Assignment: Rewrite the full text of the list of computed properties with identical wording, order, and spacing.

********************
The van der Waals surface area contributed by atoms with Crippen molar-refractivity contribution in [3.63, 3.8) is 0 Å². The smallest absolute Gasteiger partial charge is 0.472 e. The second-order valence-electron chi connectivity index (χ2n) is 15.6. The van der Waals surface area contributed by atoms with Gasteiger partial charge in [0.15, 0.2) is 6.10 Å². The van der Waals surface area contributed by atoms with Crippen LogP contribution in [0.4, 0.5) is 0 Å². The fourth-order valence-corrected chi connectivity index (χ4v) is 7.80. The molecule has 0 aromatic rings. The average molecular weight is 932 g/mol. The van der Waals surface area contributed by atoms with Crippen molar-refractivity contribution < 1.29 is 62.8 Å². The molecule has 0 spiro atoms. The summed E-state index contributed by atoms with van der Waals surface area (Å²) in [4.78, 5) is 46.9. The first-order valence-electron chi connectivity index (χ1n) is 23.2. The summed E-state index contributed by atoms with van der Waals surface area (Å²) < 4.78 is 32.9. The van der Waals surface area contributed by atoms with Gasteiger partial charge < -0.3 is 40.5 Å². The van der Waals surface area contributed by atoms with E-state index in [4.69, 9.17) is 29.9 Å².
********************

The van der Waals surface area contributed by atoms with Crippen molar-refractivity contribution in [3.63, 3.8) is 0 Å². The smallest absolute Gasteiger partial charge is 0.472 e. The second-order valence-electron chi connectivity index (χ2n) is 15.6. The van der Waals surface area contributed by atoms with Gasteiger partial charge in [0.15, 0.2) is 6.10 Å². The van der Waals surface area contributed by atoms with Crippen LogP contribution in [0.4, 0.5) is 0 Å². The fourth-order valence-corrected chi connectivity index (χ4v) is 7.80. The molecule has 0 aromatic rings. The average molecular weight is 932 g/mol. The van der Waals surface area contributed by atoms with Crippen molar-refractivity contribution < 1.29 is 62.8 Å². The molecule has 0 spiro atoms. The summed E-state index contributed by atoms with van der Waals surface area (Å²) in [4.78, 5) is 46.9. The first-order valence-electron chi connectivity index (χ1n) is 23.2. The summed E-state index contributed by atoms with van der Waals surface area (Å²) < 4.78 is 32.9. The van der Waals surface area contributed by atoms with Gasteiger partial charge < -0.3 is 40.5 Å². The van der Waals surface area contributed by atoms with E-state index in [4.69, 9.17) is 29.9 Å².